The Nizkor Project: Remembering the Holocaust (Shoah)

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We say also that the defendant Speer is guilty of advocating
terror and brutality as a means of maximising production by
slave labourers. And again I refer to this Document R-124.
At Page 42 there is a discussion concerning the supply and
exploitation of labour. That excerpt has been read to the
Tribunal before, and I simply refer to it in passing. It is
the excerpt wherein Speer said it would be a good thing; the
effect of it was that nothing could be said against the S.
S. and the police taking a hand and making these men work
and produce more.

We say he is also guilty of compelling allied nationals and
prisoners of war to engage in the production of armaments
and munitions and in direct military operations against
their own country.

We say that, as Chief of the "Organisation Todt," he is
accountable for its policies, which were in direct conflict
with the laws of war, for the "Organisation Todt," in
violation of the laws of war, impressed allied nationals
into its service.

Document L-191, Exhibit USA 231, is an International Labour
Office study of the exploitation of foreign labour by
Germany. We have only one copy of this document, being this
International Labour Office study, printed at Montreal,
Canada, in 1945. We ask that the Tribunal take judicial
notice of it as an official publication of the International
Labour Office.

I might say to the Tribunal, with some apology, that this
arrived at a time when we were not able even to have the
excerpt mimeographed and printed, to place in your document
book, so this is the one document which is missing from the
document book which is in your hands. However, I should like
to quote from Page 73, Paragraph 2, of this study by the
International Labour Office. It is not long; it is very
brief. I am quoting directly. It says:-

                                                  [Page 357]

   "The methods used for the recruitment of foreign workers
   who were destined for employment in the Organisation did
   not greatly differ from the methods used for the
   recruitment of foreigners for deportation to Germany."

The Organisation, by the way, is the "Organisation Todt."

   "The main difference was that, since the principal
   activities of the Organisation lay outside the frontiers
   of Germany, foreigners were not transported to Germany
   but had either to work in their own country or in some
   other occupied territory.
   
   In the recruitment drives for foreign workers for the
   Organisation methods of compulsion as well as methods of
   persuasion were used, the latter usually with very
   little result."

Moreover, conscripted allied nationals were compelled by
this same Organisation to actually engage in operations of
war against their country.

Document 407-PS, VIII, discloses that the foreign workers
who were impressed into the "Organisation Todt," through the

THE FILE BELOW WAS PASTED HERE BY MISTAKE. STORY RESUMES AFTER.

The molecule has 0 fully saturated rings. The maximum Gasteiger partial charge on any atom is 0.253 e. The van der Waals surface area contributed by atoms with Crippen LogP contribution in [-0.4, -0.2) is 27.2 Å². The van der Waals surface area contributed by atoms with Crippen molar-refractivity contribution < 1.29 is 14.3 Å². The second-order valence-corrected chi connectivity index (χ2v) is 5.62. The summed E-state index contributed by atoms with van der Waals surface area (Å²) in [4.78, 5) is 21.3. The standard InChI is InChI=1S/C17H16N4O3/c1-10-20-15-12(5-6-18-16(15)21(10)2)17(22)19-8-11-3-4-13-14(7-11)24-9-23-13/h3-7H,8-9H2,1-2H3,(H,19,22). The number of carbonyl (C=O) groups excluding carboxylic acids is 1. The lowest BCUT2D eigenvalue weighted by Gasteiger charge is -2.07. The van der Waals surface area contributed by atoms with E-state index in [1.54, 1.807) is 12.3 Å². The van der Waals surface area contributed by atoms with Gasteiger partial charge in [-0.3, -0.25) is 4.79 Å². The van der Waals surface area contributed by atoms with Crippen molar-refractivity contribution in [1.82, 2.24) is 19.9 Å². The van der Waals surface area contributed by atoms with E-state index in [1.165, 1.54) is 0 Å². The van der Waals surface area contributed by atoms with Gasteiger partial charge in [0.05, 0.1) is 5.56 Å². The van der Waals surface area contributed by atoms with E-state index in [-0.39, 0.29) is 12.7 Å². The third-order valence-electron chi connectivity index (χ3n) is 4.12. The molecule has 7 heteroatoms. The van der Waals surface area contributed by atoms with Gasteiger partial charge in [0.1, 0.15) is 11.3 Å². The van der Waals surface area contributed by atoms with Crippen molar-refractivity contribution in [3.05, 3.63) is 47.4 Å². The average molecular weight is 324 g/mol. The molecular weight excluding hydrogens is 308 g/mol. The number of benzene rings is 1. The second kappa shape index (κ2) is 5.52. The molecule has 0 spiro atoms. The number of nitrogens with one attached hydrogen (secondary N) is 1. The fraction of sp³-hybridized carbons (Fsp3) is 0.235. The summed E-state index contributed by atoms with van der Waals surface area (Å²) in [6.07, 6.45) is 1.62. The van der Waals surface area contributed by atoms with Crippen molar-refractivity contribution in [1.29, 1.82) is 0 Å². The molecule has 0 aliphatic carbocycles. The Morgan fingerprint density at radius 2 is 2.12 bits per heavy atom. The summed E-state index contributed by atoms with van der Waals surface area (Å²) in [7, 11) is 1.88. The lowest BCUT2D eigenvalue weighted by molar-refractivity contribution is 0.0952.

efforts of the defendant Sauckel, did participate in the
building of the Atlantic Wall fortifications.

As Chief of German War Production this defendant Speer
sponsored and approved the use of these prisoners of war in
the production of armaments and munitions. This has been
made plain by the evidence already discussed.

To sum it up briefly, we say that it shows first that, after
Speer assumed the responsibility for the armament
production, his concern, in his discussions with his co-
conspirators, was to secure a larger allocation of prisoners
of war for his armament factories. That has been shown by
the quotations from the excerpts of Document R-124, the
minutes of the meeting of the Central Planning Board; and in
this same meeting the Tribunal will recall that Speer
complained because only 30 per cent. of the Russian
prisoners of war were engaged in the armaments industry.

We have referred to a speech of Speer, Document 1435-PS-we
quoted from it - in which he said that 10,000 prisoners of
war were put at the disposal of the armaments industry upon
his orders.

And, finally, Speer advocated the returning of escaped
prisoners of war to factories as convicts. That is shown
again by Document R-124, Page 13, Paragraph 5 of the English
text, where Speer says that he has come to an arrangement -

THE PRESIDENT: Mr. Dodd, do not you think that we really
have got this sufficiently now?

MR. DODD: Yes, sir.

THE PRESIDENT: We have Speer's own admission and any number
of documents which prove the way in which these prisoners of
war and other labourers were brought into Germany.

MR. DODD: Well I just wanted to refer briefly to that
passage in that Document R-124 as showing that this
defendant advocated having escaped prisoners of war returned
to the munitions factories. I do not want to enlarge on this
responsibility of the defendant Speer. I was anxious - or
perhaps I should say we are all over-anxious - to have the
documents in the record and before the Tribunal.

THE PRESIDENT: Which is the passage you want to refer to on
Page 13?

MR. DODD: I just referred in passing to the statement which
begins

                                                  [Page 358]

with the words "We have come to an arrangement with the
Reichsfuehrer S.S." And in the next to the last sentence
says: "The men should be put into the factories as
convicts."

Finally, with reference to this defendant, I should like to
say to the Tribunal that he visited the concentration camp